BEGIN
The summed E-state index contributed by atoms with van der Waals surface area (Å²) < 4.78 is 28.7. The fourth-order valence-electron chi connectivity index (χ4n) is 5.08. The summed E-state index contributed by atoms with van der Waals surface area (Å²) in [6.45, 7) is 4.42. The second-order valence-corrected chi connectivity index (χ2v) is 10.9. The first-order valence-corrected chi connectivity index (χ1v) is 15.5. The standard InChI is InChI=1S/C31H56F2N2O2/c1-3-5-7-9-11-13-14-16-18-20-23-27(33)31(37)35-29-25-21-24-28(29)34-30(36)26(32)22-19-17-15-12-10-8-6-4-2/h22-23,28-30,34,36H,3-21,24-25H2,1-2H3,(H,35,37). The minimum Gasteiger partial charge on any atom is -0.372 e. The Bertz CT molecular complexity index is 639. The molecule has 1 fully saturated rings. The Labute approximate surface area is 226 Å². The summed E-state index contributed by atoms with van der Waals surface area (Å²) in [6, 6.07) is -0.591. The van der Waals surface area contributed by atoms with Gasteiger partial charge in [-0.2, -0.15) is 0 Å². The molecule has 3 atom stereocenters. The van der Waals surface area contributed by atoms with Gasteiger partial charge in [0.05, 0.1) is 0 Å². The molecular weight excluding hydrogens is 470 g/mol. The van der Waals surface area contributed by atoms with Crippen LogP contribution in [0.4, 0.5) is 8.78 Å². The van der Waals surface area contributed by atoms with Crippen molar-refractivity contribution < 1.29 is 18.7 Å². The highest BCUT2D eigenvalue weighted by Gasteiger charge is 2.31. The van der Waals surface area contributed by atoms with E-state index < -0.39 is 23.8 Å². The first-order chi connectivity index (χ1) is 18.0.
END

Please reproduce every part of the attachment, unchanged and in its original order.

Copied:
The summed E-state index contributed by atoms with van der Waals surface area (Å²) < 4.78 is 28.7. The fourth-order valence-electron chi connectivity index (χ4n) is 5.08. The summed E-state index contributed by atoms with van der Waals surface area (Å²) in [6.45, 7) is 4.42. The second-order valence-corrected chi connectivity index (χ2v) is 10.9. The first-order valence-corrected chi connectivity index (χ1v) is 15.5. The standard InChI is InChI=1S/C31H56F2N2O2/c1-3-5-7-9-11-13-14-16-18-20-23-27(33)31(37)35-29-25-21-24-28(29)34-30(36)26(32)22-19-17-15-12-10-8-6-4-2/h22-23,28-30,34,36H,3-21,24-25H2,1-2H3,(H,35,37). The minimum Gasteiger partial charge on any atom is -0.372 e. The Bertz CT molecular complexity index is 639. The molecule has 1 fully saturated rings. The Labute approximate surface area is 226 Å². The summed E-state index contributed by atoms with van der Waals surface area (Å²) in [6, 6.07) is -0.591. The van der Waals surface area contributed by atoms with Gasteiger partial charge in [-0.2, -0.15) is 0 Å². The molecule has 3 atom stereocenters. The van der Waals surface area contributed by atoms with Gasteiger partial charge in [0.05, 0.1) is 0 Å². The molecular weight excluding hydrogens is 470 g/mol. The van der Waals surface area contributed by atoms with Crippen LogP contribution in [0.4, 0.5) is 8.78 Å². The van der Waals surface area contributed by atoms with Crippen molar-refractivity contribution < 1.29 is 18.7 Å². The highest BCUT2D eigenvalue weighted by Gasteiger charge is 2.31. The van der Waals surface area contributed by atoms with E-state index < -0.39 is 23.8 Å². The first-order chi connectivity index (χ1) is 18.0.